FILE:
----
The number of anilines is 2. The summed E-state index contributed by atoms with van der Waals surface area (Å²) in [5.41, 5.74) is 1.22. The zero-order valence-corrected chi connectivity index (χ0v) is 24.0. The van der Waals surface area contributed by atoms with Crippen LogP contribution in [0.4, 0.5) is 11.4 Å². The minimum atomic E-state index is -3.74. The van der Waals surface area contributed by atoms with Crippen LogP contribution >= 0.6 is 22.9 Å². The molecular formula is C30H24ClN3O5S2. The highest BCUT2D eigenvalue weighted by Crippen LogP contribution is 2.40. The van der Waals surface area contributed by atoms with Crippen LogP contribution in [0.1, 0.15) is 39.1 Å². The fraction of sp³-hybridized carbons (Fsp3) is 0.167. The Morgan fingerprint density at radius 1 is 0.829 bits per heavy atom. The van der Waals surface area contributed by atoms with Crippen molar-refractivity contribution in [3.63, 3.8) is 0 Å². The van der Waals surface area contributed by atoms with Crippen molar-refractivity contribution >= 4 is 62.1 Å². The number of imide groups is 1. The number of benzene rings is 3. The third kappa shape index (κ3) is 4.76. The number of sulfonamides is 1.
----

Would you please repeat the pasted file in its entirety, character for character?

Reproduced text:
The number of anilines is 2. The summed E-state index contributed by atoms with van der Waals surface area (Å²) in [5.41, 5.74) is 1.22. The zero-order valence-corrected chi connectivity index (χ0v) is 24.0. The van der Waals surface area contributed by atoms with Crippen LogP contribution in [0.4, 0.5) is 11.4 Å². The minimum atomic E-state index is -3.74. The van der Waals surface area contributed by atoms with Crippen LogP contribution >= 0.6 is 22.9 Å². The molecular formula is C30H24ClN3O5S2. The highest BCUT2D eigenvalue weighted by Crippen LogP contribution is 2.40. The van der Waals surface area contributed by atoms with Crippen LogP contribution in [0.1, 0.15) is 39.1 Å². The fraction of sp³-hybridized carbons (Fsp3) is 0.167. The Morgan fingerprint density at radius 1 is 0.829 bits per heavy atom. The van der Waals surface area contributed by atoms with Crippen molar-refractivity contribution in [3.63, 3.8) is 0 Å². The van der Waals surface area contributed by atoms with Crippen molar-refractivity contribution >= 4 is 62.1 Å². The number of imide groups is 1. The number of benzene rings is 3. The third kappa shape index (κ3) is 4.76. The number of sulfonamides is 1.